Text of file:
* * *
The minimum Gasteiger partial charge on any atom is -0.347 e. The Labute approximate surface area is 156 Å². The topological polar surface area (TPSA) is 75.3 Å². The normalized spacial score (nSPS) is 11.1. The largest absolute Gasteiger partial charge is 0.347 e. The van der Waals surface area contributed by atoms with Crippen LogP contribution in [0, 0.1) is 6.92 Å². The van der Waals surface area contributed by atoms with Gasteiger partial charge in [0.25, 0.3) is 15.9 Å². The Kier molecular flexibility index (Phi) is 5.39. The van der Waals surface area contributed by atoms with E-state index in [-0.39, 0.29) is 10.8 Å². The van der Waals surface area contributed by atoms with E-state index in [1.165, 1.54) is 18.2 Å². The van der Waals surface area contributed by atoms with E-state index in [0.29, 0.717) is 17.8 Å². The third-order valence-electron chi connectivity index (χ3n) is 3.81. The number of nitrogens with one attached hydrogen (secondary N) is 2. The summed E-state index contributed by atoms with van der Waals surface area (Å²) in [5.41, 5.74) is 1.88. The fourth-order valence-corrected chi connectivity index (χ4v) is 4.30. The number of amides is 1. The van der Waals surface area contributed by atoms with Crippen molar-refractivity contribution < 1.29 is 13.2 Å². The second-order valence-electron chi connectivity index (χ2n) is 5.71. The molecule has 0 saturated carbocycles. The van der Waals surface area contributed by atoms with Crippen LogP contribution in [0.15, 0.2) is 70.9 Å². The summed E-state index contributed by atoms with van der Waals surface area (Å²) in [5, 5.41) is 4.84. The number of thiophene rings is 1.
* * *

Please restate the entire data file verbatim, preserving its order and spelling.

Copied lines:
The minimum Gasteiger partial charge on any atom is -0.347 e. The Labute approximate surface area is 156 Å². The topological polar surface area (TPSA) is 75.3 Å². The normalized spacial score (nSPS) is 11.1. The largest absolute Gasteiger partial charge is 0.347 e. The van der Waals surface area contributed by atoms with Crippen LogP contribution in [0, 0.1) is 6.92 Å². The van der Waals surface area contributed by atoms with Gasteiger partial charge in [0.25, 0.3) is 15.9 Å². The Kier molecular flexibility index (Phi) is 5.39. The van der Waals surface area contributed by atoms with E-state index in [-0.39, 0.29) is 10.8 Å². The van der Waals surface area contributed by atoms with E-state index in [1.165, 1.54) is 18.2 Å². The van der Waals surface area contributed by atoms with E-state index in [0.29, 0.717) is 17.8 Å². The third-order valence-electron chi connectivity index (χ3n) is 3.81. The number of nitrogens with one attached hydrogen (secondary N) is 2. The summed E-state index contributed by atoms with van der Waals surface area (Å²) in [5.41, 5.74) is 1.88. The fourth-order valence-corrected chi connectivity index (χ4v) is 4.30. The number of amides is 1. The van der Waals surface area contributed by atoms with Crippen molar-refractivity contribution < 1.29 is 13.2 Å². The second-order valence-electron chi connectivity index (χ2n) is 5.71. The molecule has 0 saturated carbocycles. The van der Waals surface area contributed by atoms with Crippen LogP contribution in [0.15, 0.2) is 70.9 Å². The summed E-state index contributed by atoms with van der Waals surface area (Å²) in [5, 5.41) is 4.84. The number of thiophene rings is 1.